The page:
The obtuseness of the Left never fails to amaze me. Reading the local 'progressive' rag, the Austin Chronicle, today, I noticed editor Louis Black has chosen to lend his support to the Iraqis voting this weekend by waxing nostalgic about the protests against the war (notice the distinct tone of martyrdom that permeates his article, much as in the Tim Robbins speech to the National Press Club. This is the most laughable frequently used liberal tactic - decrying the lack of one's freedom by freely engaging in protest, shouting at the top of your lungs about how you're being silenced, when the real problem is that no one cares to listen to your ranting). Black says of the anti-war crowd: "They marched because the United States was gearing up to invade Iraq, and they knew that was wrong". Black is very sadly mistaken here; it would have been wrong to NOT invade Iraq. In fact, the lives being lost now are being lost because a good man, George H. W. Bush, made a very bad blunder in not deposing Saddam after the first Gulf War.
Thus, we see the costs of inaction on one front - by not driving into a wide open Baghdad in 1991, when the entire world acknowledged the justness of our cause, tens of thousands of lives have been lost when we had to finish the job 12 years later. This is indeed an immense burden, financially and emotionally; far greater would the price have been had George W. Bush continued to turn a blind eye to the Iraqi menace. Saddam Hussein was a sadistic dictator who supported terrorism and had no moral problem with WMDs, even if he didn't have a current stockpile, with a hatred of the United States and Israel and an iron grip on his subjects. The invasion of Iraq was justified in numerous ways. Saddam was an affront to international law, a menace to his neighbors, a ticking time bomb that would have eventually exploded.
Suppose we indulge ourselves by imagining a world without the 2003 invasion. Saddam, of course, would have eventually died. While life remained, he would have continued to terrorize his subjects, and used ill-gotten profits intended for humanitarian purposes to buy influence with the Europeans who were anxious the lift the sanctions. Without the threat of UN action over his head, he would have proceeded to rearm quickly, before events turned against him again, and the WMD factories would have proceeded with due haste. He would know his time was drawing to a close, and would long for that great strike against his enemies that would ensure his place in history.
Even had the above not come to pass, upon his death, we would have been subjected to the ascension of his brutal, nihilistic sons. Those who are so outraged by the disgraceful actions of the justly denounced soldiers of Abu Ghraib should take some time to read of the horrors routinely inflicted upon the poor souls who chanced to offend Saddam's offspring. No hope would remain in a country under the thumb of these despots.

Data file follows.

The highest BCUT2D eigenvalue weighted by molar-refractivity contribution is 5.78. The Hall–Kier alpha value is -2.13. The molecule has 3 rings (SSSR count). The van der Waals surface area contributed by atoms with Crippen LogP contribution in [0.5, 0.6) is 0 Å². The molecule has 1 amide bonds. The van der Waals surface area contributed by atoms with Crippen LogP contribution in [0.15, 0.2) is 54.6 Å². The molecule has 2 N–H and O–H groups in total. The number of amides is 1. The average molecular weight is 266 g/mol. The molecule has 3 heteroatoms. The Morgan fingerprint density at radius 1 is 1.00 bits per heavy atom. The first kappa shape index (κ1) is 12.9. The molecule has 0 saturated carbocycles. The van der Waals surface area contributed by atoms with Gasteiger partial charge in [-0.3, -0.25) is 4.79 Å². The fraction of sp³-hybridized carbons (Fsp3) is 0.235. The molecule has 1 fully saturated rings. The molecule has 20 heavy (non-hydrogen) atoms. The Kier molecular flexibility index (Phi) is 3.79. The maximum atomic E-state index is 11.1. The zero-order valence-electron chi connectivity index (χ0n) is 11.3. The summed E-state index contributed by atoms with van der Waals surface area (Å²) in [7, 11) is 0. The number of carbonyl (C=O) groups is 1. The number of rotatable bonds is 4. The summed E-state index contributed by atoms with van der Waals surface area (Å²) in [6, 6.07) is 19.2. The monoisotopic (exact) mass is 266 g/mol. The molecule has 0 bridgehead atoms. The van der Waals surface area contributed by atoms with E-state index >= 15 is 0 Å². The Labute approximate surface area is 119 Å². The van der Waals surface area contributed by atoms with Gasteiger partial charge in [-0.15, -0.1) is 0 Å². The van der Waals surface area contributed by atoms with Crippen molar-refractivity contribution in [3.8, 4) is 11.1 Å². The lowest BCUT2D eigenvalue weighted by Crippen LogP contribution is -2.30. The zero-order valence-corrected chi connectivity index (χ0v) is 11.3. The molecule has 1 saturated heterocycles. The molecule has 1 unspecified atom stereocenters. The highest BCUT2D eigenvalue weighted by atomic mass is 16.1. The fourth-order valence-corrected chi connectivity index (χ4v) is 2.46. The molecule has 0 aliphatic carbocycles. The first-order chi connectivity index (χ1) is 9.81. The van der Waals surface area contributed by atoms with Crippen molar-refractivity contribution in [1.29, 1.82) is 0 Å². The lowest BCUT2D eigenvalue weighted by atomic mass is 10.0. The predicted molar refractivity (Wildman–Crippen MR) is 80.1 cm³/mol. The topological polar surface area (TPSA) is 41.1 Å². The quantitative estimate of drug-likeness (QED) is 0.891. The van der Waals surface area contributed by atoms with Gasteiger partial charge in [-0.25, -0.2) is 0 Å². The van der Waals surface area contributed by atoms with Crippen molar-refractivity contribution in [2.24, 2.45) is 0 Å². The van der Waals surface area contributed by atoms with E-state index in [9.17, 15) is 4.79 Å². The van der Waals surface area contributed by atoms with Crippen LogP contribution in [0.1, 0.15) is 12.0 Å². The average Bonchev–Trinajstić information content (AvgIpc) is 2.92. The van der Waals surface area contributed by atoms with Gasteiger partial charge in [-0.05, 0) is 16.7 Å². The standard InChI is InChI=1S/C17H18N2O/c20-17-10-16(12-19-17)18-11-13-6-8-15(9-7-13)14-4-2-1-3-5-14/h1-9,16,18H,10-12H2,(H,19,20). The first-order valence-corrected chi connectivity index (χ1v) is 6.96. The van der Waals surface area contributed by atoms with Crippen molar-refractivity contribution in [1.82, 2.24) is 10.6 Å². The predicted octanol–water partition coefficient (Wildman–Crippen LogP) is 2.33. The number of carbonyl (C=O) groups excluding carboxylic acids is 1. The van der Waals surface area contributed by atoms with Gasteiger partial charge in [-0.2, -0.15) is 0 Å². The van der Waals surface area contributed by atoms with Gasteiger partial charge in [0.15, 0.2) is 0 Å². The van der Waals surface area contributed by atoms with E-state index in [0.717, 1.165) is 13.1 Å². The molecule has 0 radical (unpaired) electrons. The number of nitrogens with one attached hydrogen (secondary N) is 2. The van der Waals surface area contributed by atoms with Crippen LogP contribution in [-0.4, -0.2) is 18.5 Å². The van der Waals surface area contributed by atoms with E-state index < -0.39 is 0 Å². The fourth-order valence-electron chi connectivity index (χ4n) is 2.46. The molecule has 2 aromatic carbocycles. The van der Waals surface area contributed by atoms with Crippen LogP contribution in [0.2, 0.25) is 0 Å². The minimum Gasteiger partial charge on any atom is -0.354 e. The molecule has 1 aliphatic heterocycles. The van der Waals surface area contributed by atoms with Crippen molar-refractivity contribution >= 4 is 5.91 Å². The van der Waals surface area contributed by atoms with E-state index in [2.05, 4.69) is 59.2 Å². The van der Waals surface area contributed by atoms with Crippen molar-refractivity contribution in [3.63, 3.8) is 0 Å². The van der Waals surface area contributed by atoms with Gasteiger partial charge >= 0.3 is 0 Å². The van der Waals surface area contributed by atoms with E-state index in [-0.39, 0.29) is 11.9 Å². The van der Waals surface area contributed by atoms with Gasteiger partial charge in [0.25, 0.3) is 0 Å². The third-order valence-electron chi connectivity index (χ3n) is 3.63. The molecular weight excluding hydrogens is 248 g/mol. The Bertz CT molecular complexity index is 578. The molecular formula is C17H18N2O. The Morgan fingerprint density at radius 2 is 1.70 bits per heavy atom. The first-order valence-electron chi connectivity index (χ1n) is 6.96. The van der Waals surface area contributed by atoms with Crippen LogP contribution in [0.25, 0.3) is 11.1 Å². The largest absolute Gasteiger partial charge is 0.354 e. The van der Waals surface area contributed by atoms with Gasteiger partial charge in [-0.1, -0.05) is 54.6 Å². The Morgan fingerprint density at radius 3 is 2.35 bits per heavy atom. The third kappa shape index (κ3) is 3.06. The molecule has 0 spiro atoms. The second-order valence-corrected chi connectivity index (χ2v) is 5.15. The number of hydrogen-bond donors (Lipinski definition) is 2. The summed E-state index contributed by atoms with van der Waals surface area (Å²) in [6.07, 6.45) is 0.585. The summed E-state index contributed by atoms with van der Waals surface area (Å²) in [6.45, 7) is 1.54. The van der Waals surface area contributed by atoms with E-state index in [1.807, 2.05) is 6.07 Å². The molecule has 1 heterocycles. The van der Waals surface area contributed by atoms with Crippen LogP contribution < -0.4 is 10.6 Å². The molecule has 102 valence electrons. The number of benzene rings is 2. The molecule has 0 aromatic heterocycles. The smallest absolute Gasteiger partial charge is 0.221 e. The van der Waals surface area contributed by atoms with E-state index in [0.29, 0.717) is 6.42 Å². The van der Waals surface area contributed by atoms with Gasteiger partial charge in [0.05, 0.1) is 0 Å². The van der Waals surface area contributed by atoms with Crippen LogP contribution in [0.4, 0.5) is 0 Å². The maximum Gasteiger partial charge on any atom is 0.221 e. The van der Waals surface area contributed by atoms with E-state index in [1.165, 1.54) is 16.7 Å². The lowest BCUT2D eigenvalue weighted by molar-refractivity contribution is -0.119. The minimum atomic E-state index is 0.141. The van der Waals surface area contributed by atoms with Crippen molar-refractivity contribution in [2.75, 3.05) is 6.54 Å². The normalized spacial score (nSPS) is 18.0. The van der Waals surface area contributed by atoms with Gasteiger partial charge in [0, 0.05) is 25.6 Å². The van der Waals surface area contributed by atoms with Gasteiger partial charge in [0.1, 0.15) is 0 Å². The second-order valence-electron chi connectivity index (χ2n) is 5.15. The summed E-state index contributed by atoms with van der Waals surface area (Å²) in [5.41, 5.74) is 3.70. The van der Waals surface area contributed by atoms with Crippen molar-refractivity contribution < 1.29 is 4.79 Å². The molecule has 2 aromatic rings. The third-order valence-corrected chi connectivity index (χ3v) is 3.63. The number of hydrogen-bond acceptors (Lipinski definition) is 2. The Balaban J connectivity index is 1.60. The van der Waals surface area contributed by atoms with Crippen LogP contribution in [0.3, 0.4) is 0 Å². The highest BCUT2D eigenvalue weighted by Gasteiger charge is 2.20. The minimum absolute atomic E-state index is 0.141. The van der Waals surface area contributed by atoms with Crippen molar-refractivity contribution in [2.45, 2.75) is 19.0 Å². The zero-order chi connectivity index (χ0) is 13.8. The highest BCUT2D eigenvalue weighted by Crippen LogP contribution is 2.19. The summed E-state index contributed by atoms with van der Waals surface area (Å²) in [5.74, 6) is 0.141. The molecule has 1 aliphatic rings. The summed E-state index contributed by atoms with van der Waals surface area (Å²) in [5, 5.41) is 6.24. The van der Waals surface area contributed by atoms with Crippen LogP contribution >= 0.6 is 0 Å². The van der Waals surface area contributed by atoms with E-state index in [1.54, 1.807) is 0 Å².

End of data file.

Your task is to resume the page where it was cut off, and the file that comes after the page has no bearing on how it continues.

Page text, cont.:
No, Mr. Black, Mr. Alterman, Senator Kennedy, Ms. Streisand, Mr. Robbins, it was not wrong to invade Iraq, but it was very wrong to have allowed ourselves to come so close to such a fate as that I have outlined above. We truly were blessed to have a president who knew that 9/11 was perhaps the final chance to take the offensive decisively against the rogue nations that encouraged and sponsored the politics of terror.
With the passing of Ronald Reagan, the Radical Left was astonished to find their once-mortal enemy was so beloved by the world. The stock response they spewed to the just praise for Reagan's decisive role in bringing down the abominable Soviet Union was that it would have eventually collapsed under its own weight, it was a failed state (strange how you seldom heard that BEFORE Reagan), Reagan just happened to stumble along, and really, it was Gorbachev more than anyone who deserved the praise. Bull.
Gorbachev was reacting to forces he could not control and trying to preserve the Soviet system, not destroy it. Years of inaction by the Left had resulted in a permanent, dangerous stand-off between a economic and military superpower and a tin-horn dictatorship that owed its prominence on the world stage to the cowardice of those who preferred peace at any price to freedom. Ronald Reagan was buried a hero because he pushed that decaying monstrosity, deliberately, over the precipice. To those who said we were spending too much on the military, he responded, "Not enough". To those who said he had foolishly provoked the Soviet Union by calling it an 'evil empire' (which it surely was), he responded, "Tear down this wall". And when the dominoes started to fall, he was shrewd enough to befriend Gorbachev and provide him face-saving cover as the once-proud Soviet bear went into permanent hibernation with a whimper, not a bang.
We will always have with us the squeamish moral relativists who describe as fascists those who would take an active role in promoting the cause of freedom. One need look no further than the hysterical hand-wringing Bush's Second Inaugural Address has caused among the promoters of the 'live-and-let-live' mentality. The costs of inaction, where liberty and democracy are concerned, are far too vast; we must push forward, ignoring the catcalls and the abuse, for our cause is just.